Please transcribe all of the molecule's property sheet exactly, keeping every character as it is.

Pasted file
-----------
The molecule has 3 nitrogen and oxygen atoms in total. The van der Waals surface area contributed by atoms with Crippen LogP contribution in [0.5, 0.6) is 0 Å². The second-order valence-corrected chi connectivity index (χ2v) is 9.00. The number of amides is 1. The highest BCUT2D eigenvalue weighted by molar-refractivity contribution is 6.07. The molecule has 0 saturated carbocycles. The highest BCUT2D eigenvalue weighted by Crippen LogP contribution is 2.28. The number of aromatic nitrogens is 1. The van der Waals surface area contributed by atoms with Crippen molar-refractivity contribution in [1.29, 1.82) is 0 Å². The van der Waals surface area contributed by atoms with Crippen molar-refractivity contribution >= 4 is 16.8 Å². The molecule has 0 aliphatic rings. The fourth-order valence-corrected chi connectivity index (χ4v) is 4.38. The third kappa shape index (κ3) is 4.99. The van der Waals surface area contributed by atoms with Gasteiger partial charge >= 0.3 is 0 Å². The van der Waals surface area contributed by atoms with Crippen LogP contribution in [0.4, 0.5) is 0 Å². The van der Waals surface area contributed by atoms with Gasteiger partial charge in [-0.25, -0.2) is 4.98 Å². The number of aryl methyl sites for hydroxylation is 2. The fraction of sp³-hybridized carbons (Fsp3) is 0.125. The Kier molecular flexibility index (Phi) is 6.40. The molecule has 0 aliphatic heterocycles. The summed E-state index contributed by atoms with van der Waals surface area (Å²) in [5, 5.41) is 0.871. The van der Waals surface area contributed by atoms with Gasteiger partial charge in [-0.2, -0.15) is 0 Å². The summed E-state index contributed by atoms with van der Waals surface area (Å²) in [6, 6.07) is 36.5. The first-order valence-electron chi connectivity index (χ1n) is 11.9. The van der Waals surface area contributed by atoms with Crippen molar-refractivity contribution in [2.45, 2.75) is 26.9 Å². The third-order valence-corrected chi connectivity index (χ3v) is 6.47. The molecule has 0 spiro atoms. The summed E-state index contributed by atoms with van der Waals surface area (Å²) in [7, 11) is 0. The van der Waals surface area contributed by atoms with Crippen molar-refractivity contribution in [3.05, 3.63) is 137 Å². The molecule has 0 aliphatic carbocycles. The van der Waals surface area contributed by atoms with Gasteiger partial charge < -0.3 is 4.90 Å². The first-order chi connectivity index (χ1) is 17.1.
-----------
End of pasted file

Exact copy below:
The molecule has 3 nitrogen and oxygen atoms in total. The van der Waals surface area contributed by atoms with Crippen LogP contribution in [0.5, 0.6) is 0 Å². The second-order valence-corrected chi connectivity index (χ2v) is 9.00. The number of amides is 1. The highest BCUT2D eigenvalue weighted by molar-refractivity contribution is 6.07. The molecule has 0 saturated carbocycles. The highest BCUT2D eigenvalue weighted by Crippen LogP contribution is 2.28. The number of aromatic nitrogens is 1. The van der Waals surface area contributed by atoms with Crippen molar-refractivity contribution in [1.29, 1.82) is 0 Å². The van der Waals surface area contributed by atoms with Crippen molar-refractivity contribution >= 4 is 16.8 Å². The molecule has 0 aliphatic rings. The fourth-order valence-corrected chi connectivity index (χ4v) is 4.38. The third kappa shape index (κ3) is 4.99. The van der Waals surface area contributed by atoms with Gasteiger partial charge >= 0.3 is 0 Å². The van der Waals surface area contributed by atoms with Crippen LogP contribution in [0.4, 0.5) is 0 Å². The van der Waals surface area contributed by atoms with Gasteiger partial charge in [-0.25, -0.2) is 4.98 Å². The number of aryl methyl sites for hydroxylation is 2. The fraction of sp³-hybridized carbons (Fsp3) is 0.125. The Kier molecular flexibility index (Phi) is 6.40. The molecule has 0 aliphatic heterocycles. The summed E-state index contributed by atoms with van der Waals surface area (Å²) in [5, 5.41) is 0.871. The van der Waals surface area contributed by atoms with Gasteiger partial charge in [-0.2, -0.15) is 0 Å². The summed E-state index contributed by atoms with van der Waals surface area (Å²) in [6, 6.07) is 36.5. The first-order valence-electron chi connectivity index (χ1n) is 11.9. The van der Waals surface area contributed by atoms with Crippen molar-refractivity contribution in [2.45, 2.75) is 26.9 Å². The third-order valence-corrected chi connectivity index (χ3v) is 6.47. The molecule has 0 spiro atoms. The summed E-state index contributed by atoms with van der Waals surface area (Å²) in [7, 11) is 0. The van der Waals surface area contributed by atoms with Crippen molar-refractivity contribution in [3.05, 3.63) is 137 Å². The molecule has 0 aliphatic carbocycles. The van der Waals surface area contributed by atoms with Gasteiger partial charge < -0.3 is 4.90 Å². The first-order chi connectivity index (χ1) is 17.1.